A Case Involving a Forged Document

I was involved in mediating a case with the following situation:

Customer had hired a retail home improvements company (“Company”) to make extensive modernizations of the kitchen and main bathroom in the Customer’s residence. The terms of payment required a modest deposit with most of the cost being paid after the work was done to the Customer’s satisfaction and the final inspection document had been signed by Customer. Over the course of time the work had been found to be unsatisfactory and problems arose during and immediately after the construction was considered completed. The Company repeatedly sent personnel to make the necessary repairs and corrections. However, the Customer was still dissatisfied and ended up hiring a second, independent contractor to finish the job. This meant tearing up some of the original new construction and replacing it. The Customer paid the second contractor almost as much as the outstanding balance still due to the Company. The Company persisted in billing Customer for the unpaid balance and now interest was accruing on it. Customer brought suit against the Company to stop the billing, indicating that the work had been unsatisfactory and that a second contractor was brought in to fix all of the problems. Documentation was also presented in the form of invoices from the second contractor to substantiate the extra costs Customer had incurred. The case was sent for mediation.

Prior to the mediation conference, I had requested the attorneys from both sides to submit mediation statements. They did so and included exhibits believed to strengthen their respective positions. Included with the documents from the Company’s attorney was a signed inspection document indicating approval of the work performed. After reviewing them I had determined how I wanted to proceed during the mediation and it was going along to a point where I thought a break was in order. Just as we were going to break I casually posed the following question to the Customer: “If you had so many objections to the work that was done, why did you sign the final inspection document acknowledging that you had walked through the work sites and found everything acceptable?” The Customer asked to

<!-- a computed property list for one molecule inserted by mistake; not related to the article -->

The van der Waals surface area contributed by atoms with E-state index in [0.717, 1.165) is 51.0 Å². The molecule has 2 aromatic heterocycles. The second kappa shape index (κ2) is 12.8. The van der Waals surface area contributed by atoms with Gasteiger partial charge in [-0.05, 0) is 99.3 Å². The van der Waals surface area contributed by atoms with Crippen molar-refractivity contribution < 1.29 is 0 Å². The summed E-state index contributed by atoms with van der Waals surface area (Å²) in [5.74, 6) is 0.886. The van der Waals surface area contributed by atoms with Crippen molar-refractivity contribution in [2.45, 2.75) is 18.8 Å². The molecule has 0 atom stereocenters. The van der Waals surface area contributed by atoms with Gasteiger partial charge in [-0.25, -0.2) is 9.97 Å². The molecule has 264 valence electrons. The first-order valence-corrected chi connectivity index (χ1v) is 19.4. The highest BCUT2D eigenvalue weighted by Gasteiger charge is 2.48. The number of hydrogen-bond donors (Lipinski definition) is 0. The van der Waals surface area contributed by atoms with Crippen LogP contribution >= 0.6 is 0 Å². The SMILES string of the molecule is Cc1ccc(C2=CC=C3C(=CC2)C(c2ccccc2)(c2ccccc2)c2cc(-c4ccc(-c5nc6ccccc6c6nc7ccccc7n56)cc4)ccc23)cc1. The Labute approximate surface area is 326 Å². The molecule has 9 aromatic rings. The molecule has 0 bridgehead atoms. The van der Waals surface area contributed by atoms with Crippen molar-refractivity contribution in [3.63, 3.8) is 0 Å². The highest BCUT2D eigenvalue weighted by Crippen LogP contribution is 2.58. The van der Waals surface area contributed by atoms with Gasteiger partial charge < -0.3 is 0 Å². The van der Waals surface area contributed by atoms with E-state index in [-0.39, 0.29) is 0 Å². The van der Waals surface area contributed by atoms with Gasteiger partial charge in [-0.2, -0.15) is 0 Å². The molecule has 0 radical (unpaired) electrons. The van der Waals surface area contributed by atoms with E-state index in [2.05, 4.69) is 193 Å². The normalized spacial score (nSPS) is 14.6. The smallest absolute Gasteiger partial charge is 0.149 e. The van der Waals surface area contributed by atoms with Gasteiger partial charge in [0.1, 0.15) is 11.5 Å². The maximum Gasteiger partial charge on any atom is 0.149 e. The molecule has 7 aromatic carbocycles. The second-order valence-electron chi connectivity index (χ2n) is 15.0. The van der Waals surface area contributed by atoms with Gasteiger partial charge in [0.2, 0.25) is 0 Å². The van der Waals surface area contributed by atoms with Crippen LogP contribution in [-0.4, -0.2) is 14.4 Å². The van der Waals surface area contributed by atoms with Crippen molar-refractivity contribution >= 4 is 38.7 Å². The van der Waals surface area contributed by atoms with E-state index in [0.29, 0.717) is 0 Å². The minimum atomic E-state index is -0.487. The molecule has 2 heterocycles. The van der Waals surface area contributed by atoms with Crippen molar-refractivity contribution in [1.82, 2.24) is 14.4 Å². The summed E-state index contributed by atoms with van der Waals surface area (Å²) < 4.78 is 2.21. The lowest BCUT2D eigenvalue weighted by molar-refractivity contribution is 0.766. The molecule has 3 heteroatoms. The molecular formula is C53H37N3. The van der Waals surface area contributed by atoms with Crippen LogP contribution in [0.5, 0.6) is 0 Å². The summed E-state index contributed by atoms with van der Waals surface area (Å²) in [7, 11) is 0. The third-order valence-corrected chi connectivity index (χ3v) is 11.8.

see the document and upon looking at it said, “This is not my signature.” We did not take the break and instead I asked the Company’s attorney to respond to the statement. The attorney indicated that he could not because a review of the Company’s employees’ records for the date shown on the document revealed that no one from the Company had been at the Customer’s house that day.

I requested the attorneys to meet with me privately at which point I reviewed the potential alternatives with the Company’s attorney. I indicated that I could stop the mediation and send the case back to the court to pursue the forgery matter. If such a piece of news got into the press it would provide bad public relations for his client. Alternatively, he might want to discuss the matter with the owner of his client and see if the limitation on the amount offered to close the case might be increased and then his client could handle the investigation of the forgery internally. As a result of the phone call the Company agreed to cease all claims for the balance of the original contract and also agreed to pay the Customer’s legal fees in connection with this matter.

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